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These are two completely different functions. They are not redundant to each other. Convert Colors is used to manipulate things like document color space, applying color profiles, and altering the color of objects within the document. Mapping deals with reassigning spot colors to other specific colors in a non-destructive way. Spot swatches can be flagged so ...


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Inkscape has no background attribute as such, although it does have pagecolor which can be set in the document properties (it shows up as "background" in the UI, but appears as "pagecolor" in the XML). The problem however is that the pagecolor attribute is not supported in SVG and so it will be lost when you export as plain SVG. Instead you could try ...


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had the same problem: turns out my color formatting was set to RGB, not CMYK. I haven't the slightest clue why that makes a difference when exporting gradients in a PDF, but switching the color Profile to CMYK fixed it for me.


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In Illustrator I tested putting a square on top of a gradient with this result. The size of a A4 pdf is 671kb. Is that something You are looking for?


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Keeping the original document as a psd is important to maintain as much quality as possible and always can return to the higher quality state in needed to export again. When exporting out as a png, jpeg or pdf here are some things you should keep in mind. PDFs save a lot of information that images don’t like font types and vector shapes. You can change the ...


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I had the same issue and just figured it out. Make sure that when you are creating a new document, that it's set to 16 bit and not 8 bit.


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It is a common Acrobat Reader preview bug where vertical letters (like l, I and i) will be displayed like this when converted to shapes (as in a logo). You notice the l's and i's on the right are fine, because that text is probably not outlined. However this is just a display glitch, if you print the artwork it will be fine. The issue is well known: https://...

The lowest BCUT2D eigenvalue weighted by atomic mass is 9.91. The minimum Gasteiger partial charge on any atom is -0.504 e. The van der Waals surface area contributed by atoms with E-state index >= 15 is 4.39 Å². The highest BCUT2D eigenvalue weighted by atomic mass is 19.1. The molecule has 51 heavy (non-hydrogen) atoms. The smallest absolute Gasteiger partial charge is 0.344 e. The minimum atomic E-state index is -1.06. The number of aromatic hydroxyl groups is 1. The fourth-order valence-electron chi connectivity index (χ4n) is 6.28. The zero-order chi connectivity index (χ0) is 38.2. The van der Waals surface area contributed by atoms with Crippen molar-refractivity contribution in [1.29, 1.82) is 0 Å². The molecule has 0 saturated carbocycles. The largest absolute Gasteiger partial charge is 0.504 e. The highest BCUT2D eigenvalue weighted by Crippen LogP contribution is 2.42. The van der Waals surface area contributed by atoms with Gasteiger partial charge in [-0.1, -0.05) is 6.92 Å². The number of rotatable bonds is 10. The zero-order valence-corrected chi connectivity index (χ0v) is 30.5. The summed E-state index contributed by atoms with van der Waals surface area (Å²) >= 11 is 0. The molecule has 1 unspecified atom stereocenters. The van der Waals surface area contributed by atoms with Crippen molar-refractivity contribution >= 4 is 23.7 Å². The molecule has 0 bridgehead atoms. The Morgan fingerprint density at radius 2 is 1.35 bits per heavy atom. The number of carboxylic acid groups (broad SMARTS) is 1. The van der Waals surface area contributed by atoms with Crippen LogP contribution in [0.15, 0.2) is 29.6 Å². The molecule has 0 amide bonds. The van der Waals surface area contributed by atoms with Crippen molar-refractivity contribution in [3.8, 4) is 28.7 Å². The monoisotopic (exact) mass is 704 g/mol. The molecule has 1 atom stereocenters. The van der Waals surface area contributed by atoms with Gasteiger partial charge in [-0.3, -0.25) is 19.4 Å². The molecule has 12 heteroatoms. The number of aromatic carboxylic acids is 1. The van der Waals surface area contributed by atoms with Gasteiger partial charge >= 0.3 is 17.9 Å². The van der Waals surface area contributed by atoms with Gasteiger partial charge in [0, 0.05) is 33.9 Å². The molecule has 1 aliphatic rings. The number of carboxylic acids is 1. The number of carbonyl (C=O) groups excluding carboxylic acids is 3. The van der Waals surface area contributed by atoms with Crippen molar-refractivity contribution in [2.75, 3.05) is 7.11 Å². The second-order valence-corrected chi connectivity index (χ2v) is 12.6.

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The complextity of the elements somehow seems to exceed limits of PostScript or PDF. If you save your SVG as Optimized SVG, you can reduce that complexity quite a bit. While Inkscape still has the same problems with the optimized version, I used another app, Sketch to open it and export the PDF, and it seems to work fine. → PDF


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I must admit analyzing SVGs properly, especially this one, is a little too complex for non-programmers. But do a workaround: Make a bitmap copy of the problematic shape. It's in the Edit menu. Remove or close the original in the Objects panel. You do not lose anything because it already seems to be rasterized, only wrapped in a complex way in the file ...


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You end up buying them - that's the long and the short of it. You look in the font file, and somewhere there will be information on the font foundry which created it, or you look up online, and you purchase as much of the font as you need - if you're not an active graphic designer using this font in a wide range of applications, you may get by with the ...


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